"Martha Marcy May Marlene," with a frightfully fearless Elizabeth Olsen playing all of those Ms, is a difficult title that perfectly suits this wonderfully difficult film. It'd be easy enough to say this is a drama about the destructive power of cults on youth, which it is, but really what writer-director Sean Durkin has given us is an existential thriller about identity and just how tenuous a grasp we have on who we really are.
Already a hit on the festival circuit, "Martha Marcy May Marlene" is also a coming-out party of sorts — an impressive first feature for Durkin and a potent debut for its star, still best known as the Olsen twins' younger sister. This performance, which has rightly put Elizabeth Olsen in the awards season game, should go a long way toward changing all that, with the actress' mix of edgy confidence and raw vulnerability suggesting a wealth of possibilities.
The story itself spins around a backcountry cult in upstate New York that looks organically ideal, preaching sustainable farming and a sense of family to its small collective of aimless teens. The place is run by Patrick, a guitar-picking Svengali in work-worn jeans, with John Hawkes bringing a different, even more frightening chill than he did to Teardrop in "Winter's Bone." Drawing the runaway Martha into the fold is a slow seduction that evolves with remarkable, yet unremarkable, ease — the need and desperation playing around her eyes. "You look like a Marcy May," he tells her with a smile and an appraising eye, which may rank as one of the most sinister pick-up lines ever.
Durkin begins at the end, in a sense, opening with a fully inculcated Marcy May making a run for the woods that edge the farm like a prettified prison fence. A frantic phone call to her long estranged sister Lucy (Sarah Paulson) sets in motion her escape from Patrick's grasp. But walking away is only the first step. The real struggles come as she tries to shed the damage of the cult and reclaim Martha, the girl she was, the girl who knew how to function in the real world.
That struggle will define the rest of the film, with the fragments of her years on the farm and the physical and emotional toll it exacted surfacing to fill in the blanks. Sometimes, those scenes are triggered by dreams, but more often the flashbacks grow out of random sounds that Durkin uses to evocative effect. A skittering pebble, a footfall, tree leaves kicked up on a windy night throw us back into Marcy May's life in the cult. You start to tense, like Martha, at the slightest noise. All of which serves only to unsettle her family, which has no idea what Martha's been through — what she, and it, are really dealing with.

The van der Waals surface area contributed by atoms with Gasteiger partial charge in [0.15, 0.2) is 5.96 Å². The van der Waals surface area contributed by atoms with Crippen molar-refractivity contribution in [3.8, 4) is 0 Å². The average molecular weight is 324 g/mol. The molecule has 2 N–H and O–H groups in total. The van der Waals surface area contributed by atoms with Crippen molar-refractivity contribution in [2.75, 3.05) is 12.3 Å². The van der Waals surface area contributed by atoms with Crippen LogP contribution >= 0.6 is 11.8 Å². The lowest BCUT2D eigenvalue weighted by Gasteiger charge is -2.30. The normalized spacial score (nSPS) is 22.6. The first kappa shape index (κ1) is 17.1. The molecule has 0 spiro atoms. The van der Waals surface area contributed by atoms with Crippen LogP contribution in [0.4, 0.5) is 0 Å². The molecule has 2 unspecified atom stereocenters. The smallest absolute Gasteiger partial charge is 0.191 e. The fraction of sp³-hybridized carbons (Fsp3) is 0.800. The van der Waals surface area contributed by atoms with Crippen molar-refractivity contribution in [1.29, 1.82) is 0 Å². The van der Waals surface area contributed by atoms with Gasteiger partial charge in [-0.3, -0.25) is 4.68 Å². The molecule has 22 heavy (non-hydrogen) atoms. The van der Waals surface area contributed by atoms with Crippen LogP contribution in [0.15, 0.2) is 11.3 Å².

Though there is a lot of subtlety in the way things unfold, there is a directness to Durkin's dialogue that is as refreshing as it is jarring. And rather than using a lot of the "therapy speak" that finds its way into so many films about emotional issues, he instead lets frustration boil over into "What's wrong with you?" recriminations, which feel stark but true.
As is the case in most families, Martha's problems are not merely her own. In the time Martha's been gone, Lucy has married Ted (Hugh Dancy), a successful architect; their still new relationship is strained by Martha's increasingly bizarre behavior. Paulson is particularly good as Martha's guilt-ridden older sister, trying to make up for trading their troubled family life for college and leaving Martha behind. The ways in which the sisters skirmish — Lucy torn between love and impatience, Martha between gratitude and resentment — are exceptional for their understatement.
Dancy is likable as Ted, going from accepting big brotherliness to an angry pragmatism, but he's not as good, or as challenged, as he has been dying opposite Laura Linney on this season of Showtime's "The Big C."
It is Olsen's willingness to expose all of Martha's scars — some physically brutal, others as painful for their emotional humiliation — that carries the day in both worlds. Neither the filmmaker nor the actress holds anything back; whether she's stripping naked to dive into the lake at her sister's or crawling into Patrick's bed on the farm, Olsen infuses the moments with the unease of a conflicted soul.
Life at her sister's is defined by the sleek, minimalist lake house that is literally and metaphorically miles from the cult. Director of photography Jody Lee Lipes, who shot another provocative recent indie hit, "Tiny Furniture," gives the look of the film an intriguing sense of irony. The lake house — the safe house — is colder, relying on the humans inside for warmth, while the sprawling farm has a weathered, rambling beauty that belies the rigid rules and the wrongs that take place inside.
As Martha's memories surface, a portrait of the cult begins to emerge, its insidious side creeping up on you, as it would a new recruit. The increasingly twisted counterculture philosophy that Patrick delivers so smoothly, the peer pressure of the community that brooks no dissent, helps you understand how the broken can be sucked in. Hawkes is absolutely mesmerizing to watch as an evil Messiah, his flock gathered at his feet as he picks at an old guitar, with Louisa Krause ("Taking Woodstock") a standout as Zoe, Patrick's favorite before Marcy May came along.
The filmmaker sometimes stumbles as Martha tries to navigate normal — the cult side of her story is the more seductive. Yet like life itself, "Martha Marcy May Marlene" is a film of rough edges and no easy answers, nearly perfect in its imperfection.